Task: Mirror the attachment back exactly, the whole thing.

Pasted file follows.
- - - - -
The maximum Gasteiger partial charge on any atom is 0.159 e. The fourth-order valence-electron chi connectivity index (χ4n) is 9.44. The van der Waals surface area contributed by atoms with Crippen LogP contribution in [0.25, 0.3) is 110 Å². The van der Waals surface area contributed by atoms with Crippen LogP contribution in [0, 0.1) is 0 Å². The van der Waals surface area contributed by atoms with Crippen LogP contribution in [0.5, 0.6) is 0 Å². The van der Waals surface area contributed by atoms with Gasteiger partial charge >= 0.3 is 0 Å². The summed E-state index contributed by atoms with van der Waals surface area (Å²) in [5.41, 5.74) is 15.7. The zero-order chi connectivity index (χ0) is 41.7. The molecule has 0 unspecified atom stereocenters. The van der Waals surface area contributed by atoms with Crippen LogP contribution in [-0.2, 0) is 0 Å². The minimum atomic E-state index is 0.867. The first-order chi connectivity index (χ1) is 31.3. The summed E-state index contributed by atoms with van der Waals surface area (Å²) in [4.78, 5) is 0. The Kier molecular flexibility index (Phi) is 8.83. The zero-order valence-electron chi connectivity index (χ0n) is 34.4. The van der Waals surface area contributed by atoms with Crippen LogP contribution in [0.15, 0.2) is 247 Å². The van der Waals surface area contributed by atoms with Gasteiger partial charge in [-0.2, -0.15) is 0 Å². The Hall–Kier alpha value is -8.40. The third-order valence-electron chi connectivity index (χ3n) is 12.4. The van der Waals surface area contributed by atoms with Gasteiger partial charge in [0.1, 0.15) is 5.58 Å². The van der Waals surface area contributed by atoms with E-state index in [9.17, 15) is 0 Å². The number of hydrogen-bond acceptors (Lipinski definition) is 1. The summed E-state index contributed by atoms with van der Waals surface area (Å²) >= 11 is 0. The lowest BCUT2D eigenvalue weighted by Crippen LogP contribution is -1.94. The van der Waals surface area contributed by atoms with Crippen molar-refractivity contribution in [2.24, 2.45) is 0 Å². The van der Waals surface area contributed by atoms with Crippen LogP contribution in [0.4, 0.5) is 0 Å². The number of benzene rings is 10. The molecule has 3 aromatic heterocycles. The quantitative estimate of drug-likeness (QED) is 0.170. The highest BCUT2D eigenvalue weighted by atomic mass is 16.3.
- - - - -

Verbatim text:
The maximum Gasteiger partial charge on any atom is 0.159 e. The fourth-order valence-electron chi connectivity index (χ4n) is 9.44. The van der Waals surface area contributed by atoms with Crippen LogP contribution in [0.25, 0.3) is 110 Å². The van der Waals surface area contributed by atoms with Crippen LogP contribution in [0, 0.1) is 0 Å². The van der Waals surface area contributed by atoms with Crippen LogP contribution in [0.5, 0.6) is 0 Å². The van der Waals surface area contributed by atoms with Gasteiger partial charge >= 0.3 is 0 Å². The summed E-state index contributed by atoms with van der Waals surface area (Å²) in [5.41, 5.74) is 15.7. The zero-order chi connectivity index (χ0) is 41.7. The molecule has 0 unspecified atom stereocenters. The van der Waals surface area contributed by atoms with Crippen LogP contribution in [-0.2, 0) is 0 Å². The minimum atomic E-state index is 0.867. The first-order chi connectivity index (χ1) is 31.3. The summed E-state index contributed by atoms with van der Waals surface area (Å²) in [4.78, 5) is 0. The Kier molecular flexibility index (Phi) is 8.83. The zero-order valence-electron chi connectivity index (χ0n) is 34.4. The van der Waals surface area contributed by atoms with Crippen LogP contribution in [0.15, 0.2) is 247 Å². The van der Waals surface area contributed by atoms with Gasteiger partial charge in [-0.2, -0.15) is 0 Å². The Hall–Kier alpha value is -8.40. The third-order valence-electron chi connectivity index (χ3n) is 12.4. The van der Waals surface area contributed by atoms with Gasteiger partial charge in [0.1, 0.15) is 5.58 Å². The van der Waals surface area contributed by atoms with E-state index in [9.17, 15) is 0 Å². The number of hydrogen-bond acceptors (Lipinski definition) is 1. The summed E-state index contributed by atoms with van der Waals surface area (Å²) >= 11 is 0. The lowest BCUT2D eigenvalue weighted by Crippen LogP contribution is -1.94. The van der Waals surface area contributed by atoms with Crippen molar-refractivity contribution in [2.24, 2.45) is 0 Å². The van der Waals surface area contributed by atoms with Crippen LogP contribution in [0.4, 0.5) is 0 Å². The number of benzene rings is 10. The molecule has 3 aromatic heterocycles. The quantitative estimate of drug-likeness (QED) is 0.170. The highest BCUT2D eigenvalue weighted by atomic mass is 16.3.